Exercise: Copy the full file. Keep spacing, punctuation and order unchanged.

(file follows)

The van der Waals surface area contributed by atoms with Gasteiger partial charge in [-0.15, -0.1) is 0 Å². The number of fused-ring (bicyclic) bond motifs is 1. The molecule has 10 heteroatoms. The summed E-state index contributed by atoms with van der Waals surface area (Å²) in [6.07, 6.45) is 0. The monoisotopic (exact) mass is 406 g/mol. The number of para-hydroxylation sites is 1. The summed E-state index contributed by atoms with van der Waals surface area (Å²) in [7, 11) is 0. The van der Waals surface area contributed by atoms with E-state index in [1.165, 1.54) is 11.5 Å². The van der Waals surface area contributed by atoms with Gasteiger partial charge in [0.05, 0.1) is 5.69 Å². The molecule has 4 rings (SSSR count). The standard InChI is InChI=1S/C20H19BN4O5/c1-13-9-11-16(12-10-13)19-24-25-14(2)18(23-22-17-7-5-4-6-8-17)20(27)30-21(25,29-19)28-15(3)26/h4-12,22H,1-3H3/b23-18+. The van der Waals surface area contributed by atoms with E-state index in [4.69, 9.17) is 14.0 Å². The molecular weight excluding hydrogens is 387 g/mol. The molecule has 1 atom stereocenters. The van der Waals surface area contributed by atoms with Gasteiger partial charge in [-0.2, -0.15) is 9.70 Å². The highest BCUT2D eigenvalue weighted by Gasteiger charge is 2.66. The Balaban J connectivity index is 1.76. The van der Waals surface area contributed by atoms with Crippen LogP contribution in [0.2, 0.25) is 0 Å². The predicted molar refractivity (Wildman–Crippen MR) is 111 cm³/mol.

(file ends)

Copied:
The van der Waals surface area contributed by atoms with Gasteiger partial charge in [-0.15, -0.1) is 0 Å². The number of fused-ring (bicyclic) bond motifs is 1. The molecule has 10 heteroatoms. The summed E-state index contributed by atoms with van der Waals surface area (Å²) in [6.07, 6.45) is 0. The monoisotopic (exact) mass is 406 g/mol. The number of para-hydroxylation sites is 1. The summed E-state index contributed by atoms with van der Waals surface area (Å²) in [7, 11) is 0. The van der Waals surface area contributed by atoms with E-state index in [1.165, 1.54) is 11.5 Å². The van der Waals surface area contributed by atoms with Gasteiger partial charge in [0.05, 0.1) is 5.69 Å². The molecule has 4 rings (SSSR count). The standard InChI is InChI=1S/C20H19BN4O5/c1-13-9-11-16(12-10-13)19-24-25-14(2)18(23-22-17-7-5-4-6-8-17)20(27)30-21(25,29-19)28-15(3)26/h4-12,22H,1-3H3/b23-18+. The van der Waals surface area contributed by atoms with E-state index in [4.69, 9.17) is 14.0 Å². The molecular weight excluding hydrogens is 387 g/mol. The molecule has 1 atom stereocenters. The van der Waals surface area contributed by atoms with Gasteiger partial charge in [-0.2, -0.15) is 9.70 Å². The highest BCUT2D eigenvalue weighted by Gasteiger charge is 2.66. The Balaban J connectivity index is 1.76. The van der Waals surface area contributed by atoms with Crippen LogP contribution in [0.2, 0.25) is 0 Å². The predicted molar refractivity (Wildman–Crippen MR) is 111 cm³/mol.